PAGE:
I’ve started talking with a Protestant reader via e-mail about the Eucharist: what the Early Church Fathers believed, whether that belief was consistent with the New Testament, and whether the New Testament’s depiction is supported by the Old Testament.
I decided to send him a copy of Fr. James O’Connor’s The Hidden Manna: A Theology of the Eucharist, because it’s probably the best book I’ve read on the subject of what the Church Fathers believed. The first half of the book is almost exclusively lengthy quotes from the Fathers themselves, with helpful notes added by Fr. O’Connor to explain confusing passages. He even personally translated one of Augustine’s homilies on the subject into English for the first time. The book is a pretty easy read (particularly considering the subject), while the footnotes are chock full of scholarly information for those seeking to delve even deeper (for example, he’ll often have footnotes explaining why he translated something one way instead of another).
While I already own the book, given the choice between (a) shipping him my copy to ship back, and (b) just buying him a used copy off of Amazon, option (b) seemed easier. The first time I went to purchase a copy of the book, though, I accidentally sent it to myself (my default Amazon shipping address), and couldn’t seem to fix it before it shipped. So in addition to buying him the book, I also bought myself an extra copy of the book.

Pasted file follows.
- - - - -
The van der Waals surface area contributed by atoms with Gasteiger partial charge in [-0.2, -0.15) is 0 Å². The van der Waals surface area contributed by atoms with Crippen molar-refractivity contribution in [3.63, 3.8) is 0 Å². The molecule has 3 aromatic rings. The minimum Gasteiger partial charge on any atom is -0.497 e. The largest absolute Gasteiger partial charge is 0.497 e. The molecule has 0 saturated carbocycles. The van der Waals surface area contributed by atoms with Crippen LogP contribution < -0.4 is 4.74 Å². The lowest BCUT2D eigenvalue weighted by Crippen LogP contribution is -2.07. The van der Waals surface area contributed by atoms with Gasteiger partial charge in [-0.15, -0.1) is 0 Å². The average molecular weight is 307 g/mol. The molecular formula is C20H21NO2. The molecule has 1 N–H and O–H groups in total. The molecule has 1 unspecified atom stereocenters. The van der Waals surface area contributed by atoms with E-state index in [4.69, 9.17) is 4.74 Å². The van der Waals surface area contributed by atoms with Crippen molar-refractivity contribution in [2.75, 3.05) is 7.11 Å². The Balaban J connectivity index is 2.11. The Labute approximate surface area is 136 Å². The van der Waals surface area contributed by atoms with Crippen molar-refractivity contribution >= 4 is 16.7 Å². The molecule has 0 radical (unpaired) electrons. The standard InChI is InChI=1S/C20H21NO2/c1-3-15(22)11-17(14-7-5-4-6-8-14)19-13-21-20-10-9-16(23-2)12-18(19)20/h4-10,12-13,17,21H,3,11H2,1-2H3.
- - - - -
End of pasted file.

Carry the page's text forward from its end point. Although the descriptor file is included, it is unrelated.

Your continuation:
Then, on Sunday, we were having brunch after church, and my friend Ryan had his copy of the book (I’ll go ahead and point out that this was a strange coincidence). John, a seminarian friend who was in town, mentioned how much he’d been wanting to read it.
But since John was going back to New York right away, it didn’t make sense to try and borrow Ryan’s copy. Suddenly, my extra copy was incredibly handy. After explaining what had happened a few nights earlier, we organized a grand swap: Ryan gave his copy to John, and I’ll be giving one of my two copies to Ryan. It all worked out beautifully, and all by Providential accident.
I find that these sort of accidents happen quite often: where through some seemingly random event or even my own mistakes, God is able to draw some benefit: seemingly random things come together perfectly in a way where His Design can be briefly glimpsed. Anyone else have any stories to share about the work of the “Providential accidents” in their own lives?